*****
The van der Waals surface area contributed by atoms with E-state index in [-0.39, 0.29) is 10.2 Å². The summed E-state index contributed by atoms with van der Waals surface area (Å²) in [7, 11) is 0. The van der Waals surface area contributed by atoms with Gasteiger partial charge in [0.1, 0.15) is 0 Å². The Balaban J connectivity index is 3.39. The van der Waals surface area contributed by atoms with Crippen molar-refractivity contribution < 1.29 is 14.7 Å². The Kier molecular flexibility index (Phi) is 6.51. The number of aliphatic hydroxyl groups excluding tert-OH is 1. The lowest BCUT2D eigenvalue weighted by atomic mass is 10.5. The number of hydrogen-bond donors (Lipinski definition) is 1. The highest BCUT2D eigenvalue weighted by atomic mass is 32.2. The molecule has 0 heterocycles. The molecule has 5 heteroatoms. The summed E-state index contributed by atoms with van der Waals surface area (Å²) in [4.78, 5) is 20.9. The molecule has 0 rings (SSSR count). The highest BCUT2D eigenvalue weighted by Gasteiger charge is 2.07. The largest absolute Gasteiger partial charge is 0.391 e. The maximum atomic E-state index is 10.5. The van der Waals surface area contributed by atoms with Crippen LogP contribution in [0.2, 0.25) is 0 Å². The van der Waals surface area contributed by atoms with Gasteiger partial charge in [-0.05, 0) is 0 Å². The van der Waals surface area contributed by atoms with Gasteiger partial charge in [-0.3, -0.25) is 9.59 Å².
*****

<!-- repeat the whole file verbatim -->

The van der Waals surface area contributed by atoms with E-state index in [-0.39, 0.29) is 10.2 Å². The summed E-state index contributed by atoms with van der Waals surface area (Å²) in [7, 11) is 0. The van der Waals surface area contributed by atoms with Gasteiger partial charge in [0.1, 0.15) is 0 Å². The Balaban J connectivity index is 3.39. The van der Waals surface area contributed by atoms with Crippen molar-refractivity contribution < 1.29 is 14.7 Å². The Kier molecular flexibility index (Phi) is 6.51. The number of aliphatic hydroxyl groups excluding tert-OH is 1. The lowest BCUT2D eigenvalue weighted by atomic mass is 10.5. The number of hydrogen-bond donors (Lipinski definition) is 1. The highest BCUT2D eigenvalue weighted by atomic mass is 32.2. The molecule has 0 heterocycles. The molecule has 5 heteroatoms. The summed E-state index contributed by atoms with van der Waals surface area (Å²) in [4.78, 5) is 20.9. The molecule has 0 rings (SSSR count). The highest BCUT2D eigenvalue weighted by Gasteiger charge is 2.07. The largest absolute Gasteiger partial charge is 0.391 e. The maximum atomic E-state index is 10.5. The van der Waals surface area contributed by atoms with Crippen LogP contribution in [0.2, 0.25) is 0 Å². The van der Waals surface area contributed by atoms with Gasteiger partial charge in [-0.05, 0) is 0 Å². The van der Waals surface area contributed by atoms with Gasteiger partial charge in [-0.3, -0.25) is 9.59 Å².